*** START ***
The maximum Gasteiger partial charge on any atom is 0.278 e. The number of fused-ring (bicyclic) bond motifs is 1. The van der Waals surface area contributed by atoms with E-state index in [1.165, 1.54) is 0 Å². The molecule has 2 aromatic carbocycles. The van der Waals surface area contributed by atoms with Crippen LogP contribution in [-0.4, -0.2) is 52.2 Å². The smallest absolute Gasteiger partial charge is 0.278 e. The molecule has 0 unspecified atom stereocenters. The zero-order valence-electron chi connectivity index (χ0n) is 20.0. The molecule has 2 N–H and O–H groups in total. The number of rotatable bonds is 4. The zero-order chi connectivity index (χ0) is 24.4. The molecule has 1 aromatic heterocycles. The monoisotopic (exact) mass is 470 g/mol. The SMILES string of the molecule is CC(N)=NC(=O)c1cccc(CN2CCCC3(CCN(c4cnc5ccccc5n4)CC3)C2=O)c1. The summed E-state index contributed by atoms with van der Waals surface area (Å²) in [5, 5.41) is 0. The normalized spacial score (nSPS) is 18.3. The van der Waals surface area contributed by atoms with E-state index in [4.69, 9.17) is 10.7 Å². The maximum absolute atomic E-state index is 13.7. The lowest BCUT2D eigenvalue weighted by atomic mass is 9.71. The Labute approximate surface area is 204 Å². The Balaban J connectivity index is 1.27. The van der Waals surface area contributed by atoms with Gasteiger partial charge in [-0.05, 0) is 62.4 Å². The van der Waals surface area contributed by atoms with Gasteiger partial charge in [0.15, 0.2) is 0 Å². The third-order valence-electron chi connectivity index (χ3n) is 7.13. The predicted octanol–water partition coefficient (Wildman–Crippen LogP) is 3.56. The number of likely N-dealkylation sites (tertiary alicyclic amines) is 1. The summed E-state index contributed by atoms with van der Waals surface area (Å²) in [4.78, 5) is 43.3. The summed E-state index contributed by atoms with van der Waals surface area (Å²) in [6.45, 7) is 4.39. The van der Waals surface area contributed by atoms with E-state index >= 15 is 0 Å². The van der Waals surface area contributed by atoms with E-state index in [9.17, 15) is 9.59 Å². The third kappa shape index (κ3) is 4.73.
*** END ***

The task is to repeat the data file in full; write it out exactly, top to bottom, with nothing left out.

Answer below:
The maximum Gasteiger partial charge on any atom is 0.278 e. The number of fused-ring (bicyclic) bond motifs is 1. The van der Waals surface area contributed by atoms with E-state index in [1.165, 1.54) is 0 Å². The molecule has 2 aromatic carbocycles. The van der Waals surface area contributed by atoms with Crippen LogP contribution in [-0.4, -0.2) is 52.2 Å². The smallest absolute Gasteiger partial charge is 0.278 e. The molecule has 0 unspecified atom stereocenters. The zero-order valence-electron chi connectivity index (χ0n) is 20.0. The molecule has 2 N–H and O–H groups in total. The number of rotatable bonds is 4. The zero-order chi connectivity index (χ0) is 24.4. The molecule has 1 aromatic heterocycles. The monoisotopic (exact) mass is 470 g/mol. The SMILES string of the molecule is CC(N)=NC(=O)c1cccc(CN2CCCC3(CCN(c4cnc5ccccc5n4)CC3)C2=O)c1. The summed E-state index contributed by atoms with van der Waals surface area (Å²) in [5, 5.41) is 0. The normalized spacial score (nSPS) is 18.3. The van der Waals surface area contributed by atoms with E-state index in [4.69, 9.17) is 10.7 Å². The maximum absolute atomic E-state index is 13.7. The lowest BCUT2D eigenvalue weighted by atomic mass is 9.71. The Labute approximate surface area is 204 Å². The Balaban J connectivity index is 1.27. The van der Waals surface area contributed by atoms with Gasteiger partial charge in [-0.05, 0) is 62.4 Å². The van der Waals surface area contributed by atoms with Gasteiger partial charge in [0.15, 0.2) is 0 Å². The third-order valence-electron chi connectivity index (χ3n) is 7.13. The predicted octanol–water partition coefficient (Wildman–Crippen LogP) is 3.56. The number of likely N-dealkylation sites (tertiary alicyclic amines) is 1. The summed E-state index contributed by atoms with van der Waals surface area (Å²) in [4.78, 5) is 43.3. The summed E-state index contributed by atoms with van der Waals surface area (Å²) in [6.45, 7) is 4.39. The van der Waals surface area contributed by atoms with E-state index >= 15 is 0 Å². The van der Waals surface area contributed by atoms with E-state index in [9.17, 15) is 9.59 Å². The third kappa shape index (κ3) is 4.73.